The specific manifestations of madness that can be perceived by outsiders move in a broad field of tension between highly increased activity and catatonic stupor . In the first extreme, manic and agitated behavior can be decisive, in the other extreme, according to ICD-10 (F32.3), depressive or indifferent dawning. (As is often characteristic of the disturbed communication ability of the person concerned, the degeneration of the spoken utterances applies echolalia : repetitive repeating phrases, Lautmalerei , reduplication , Kinderreime or -lieder ).
Representations of madness in art and literature can give an impression of which symptomatic manifestations were understood by "madness" in earlier times. Of course, these are sources that must be used with particular caution. It is true that an iconography of madness can only arise on the basis of a fund of already existing ideas of its manifestations. The concrete artistic representations then also have an effect on the expectations of the audience, that is, a mutual dependency of stereotypical models is to be expected. Both the aesthetic and the medical-diagnostic clinical picture are often projections that reflect reality in a distorted manner or even shape it.
In the pictorial representations, the madness manifests itself occasionally through distorted facial expressions , unnaturally twisted posture, contradicting or senseless gestures , through absurd actions, depiction of hallucinations or simply with the help of physiognomy .
The face is the preferred region of the body, which is used to identify the madness. First and foremost, inharmonious, asymmetrical or distorted facial features up to grimaces and wide open or twisted eyes indicate mental states beyond normality. Facial expressions that are inappropriate for the situation, such as laughing in a grief situation, are particularly strong indicators of existing madness.
The gestures of the madmen are often contradictory or indefinable. Theatrical contortions and reluctant directions of movement of different parts of the body are just as much a part of it as unusual relaxation or tension of the muscles. As extremes, completely cramped attitudes or sagging collapse are possible. When depicting women, there can be an erotic and indecent component.
For the reasons already mentioned, the medical illustrations must not be assessed less critically in terms of their source value than the artistic designs.
See also the section Examples from the Fine Arts below .
A haunting description of the madness can already be found in a section of the Iwein von Hartmann von Aue . The lion knight Iwein misses a deadline set by his wife and thus loses her favor. Thereupon he flees from the farm, becomes addicted and ekes out his life in the forest as an unclothed maniac:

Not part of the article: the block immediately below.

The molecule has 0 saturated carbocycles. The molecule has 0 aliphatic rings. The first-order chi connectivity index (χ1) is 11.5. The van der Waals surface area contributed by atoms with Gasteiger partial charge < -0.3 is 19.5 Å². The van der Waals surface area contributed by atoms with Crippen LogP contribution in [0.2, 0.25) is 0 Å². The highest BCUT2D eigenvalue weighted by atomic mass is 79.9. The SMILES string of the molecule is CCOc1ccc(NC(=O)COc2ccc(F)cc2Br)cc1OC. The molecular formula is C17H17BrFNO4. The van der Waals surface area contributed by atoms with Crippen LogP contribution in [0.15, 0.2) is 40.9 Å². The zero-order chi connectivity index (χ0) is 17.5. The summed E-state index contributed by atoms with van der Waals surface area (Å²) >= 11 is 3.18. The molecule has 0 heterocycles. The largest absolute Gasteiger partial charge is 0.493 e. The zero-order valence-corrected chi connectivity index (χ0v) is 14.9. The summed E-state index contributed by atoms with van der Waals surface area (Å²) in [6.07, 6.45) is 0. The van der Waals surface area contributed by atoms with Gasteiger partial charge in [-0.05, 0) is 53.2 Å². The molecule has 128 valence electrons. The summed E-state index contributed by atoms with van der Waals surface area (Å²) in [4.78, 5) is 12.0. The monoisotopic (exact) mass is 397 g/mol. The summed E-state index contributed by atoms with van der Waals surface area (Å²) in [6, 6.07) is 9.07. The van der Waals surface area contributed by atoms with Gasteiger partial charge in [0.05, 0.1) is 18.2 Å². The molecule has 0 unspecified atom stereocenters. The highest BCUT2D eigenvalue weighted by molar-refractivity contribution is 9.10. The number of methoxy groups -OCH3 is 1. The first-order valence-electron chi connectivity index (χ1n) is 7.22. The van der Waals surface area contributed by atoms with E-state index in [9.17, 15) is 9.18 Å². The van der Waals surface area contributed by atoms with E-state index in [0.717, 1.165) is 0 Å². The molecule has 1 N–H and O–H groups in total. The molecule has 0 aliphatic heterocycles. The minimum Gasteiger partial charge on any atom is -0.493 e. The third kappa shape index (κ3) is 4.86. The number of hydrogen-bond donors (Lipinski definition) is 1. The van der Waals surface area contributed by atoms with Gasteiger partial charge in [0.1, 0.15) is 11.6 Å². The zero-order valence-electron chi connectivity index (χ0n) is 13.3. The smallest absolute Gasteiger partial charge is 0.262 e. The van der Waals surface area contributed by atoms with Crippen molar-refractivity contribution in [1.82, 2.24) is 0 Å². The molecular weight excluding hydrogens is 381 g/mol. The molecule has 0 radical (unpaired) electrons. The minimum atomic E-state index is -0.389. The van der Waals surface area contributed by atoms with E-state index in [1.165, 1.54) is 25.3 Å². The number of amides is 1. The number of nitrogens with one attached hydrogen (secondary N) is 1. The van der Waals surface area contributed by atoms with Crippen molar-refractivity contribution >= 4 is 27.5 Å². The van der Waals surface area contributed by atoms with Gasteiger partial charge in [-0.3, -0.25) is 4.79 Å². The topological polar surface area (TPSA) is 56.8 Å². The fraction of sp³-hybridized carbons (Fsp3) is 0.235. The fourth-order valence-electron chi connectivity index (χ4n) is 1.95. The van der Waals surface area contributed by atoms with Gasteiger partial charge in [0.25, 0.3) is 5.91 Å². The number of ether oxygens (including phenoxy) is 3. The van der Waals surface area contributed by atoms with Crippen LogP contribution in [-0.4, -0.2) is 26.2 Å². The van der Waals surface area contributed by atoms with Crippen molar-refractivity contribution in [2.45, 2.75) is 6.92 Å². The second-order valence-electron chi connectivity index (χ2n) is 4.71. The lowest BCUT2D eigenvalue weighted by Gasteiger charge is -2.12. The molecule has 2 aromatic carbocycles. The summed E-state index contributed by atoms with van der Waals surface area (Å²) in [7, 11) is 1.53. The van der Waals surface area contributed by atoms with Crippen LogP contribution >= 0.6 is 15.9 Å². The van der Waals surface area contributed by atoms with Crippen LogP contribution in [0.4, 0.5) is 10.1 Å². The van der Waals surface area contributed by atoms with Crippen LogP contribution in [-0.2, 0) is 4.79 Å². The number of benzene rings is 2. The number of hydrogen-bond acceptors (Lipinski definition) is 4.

dô wa sîn riuwe alsô grôz
daz im in daz hirne schôz
an anger ande a tobesuht,
he broke sîne site and sîne zuht
and tender abe sîn want, because
he was blôz sam a hand.
sus he ran across gevilde
naked to the wild.
(Loosely translated: His suffering became so great that madness and frenzy drove him crazy. He lost decency and education, tore his clothes off until he was completely naked. In this guise he ran across the fields into uninhabited areas. )
He is later cured by a magic ointment that the fairy Feimorgan herself made a long time ago, and he overcomes his identity crisis by assessing his previous life as a dream and henceforth believing himself to be a farmer . He is then clothed and taken to the Countess of Narison's castle, where he becomes completely healthy. The description of the etiopathogenesis as well as the symptoms and the healing of insanity was seen here early on .
In Georg Heym's story Der Irre the whole horror of complete, senseless madness is depicted. The patient, released from an asylum, begins an ominous procession through the surrounding area, where he also meets two children:
“He caught up with the children and tore the little girl out of the sand. It saw the contorted face overhead and cried out loudly. The boy screamed too and wanted to run away. Then he got hold of it with his other hand. He hit the two children's heads together. One, two, three, one, two, three, he counted, and at three the two little skulls always crashed together like pure thunderstorm. Now the blood was coming. That intoxicated him, made him a god. He had to sing. A chorale occurred to him. And he sang:
'A strong castle is our God / […] There are no equals on earth.'
He accentuated the individual bars loudly, and with each one he let the two little heads collide, like a musician putting his cymbals together. When the chorale ended, he dropped the two shattered skulls from his hands. He began to dance around the two corpses in ecstasy. He swung his arms like a big bird and the blood on it leaped around him like a fiery rain. "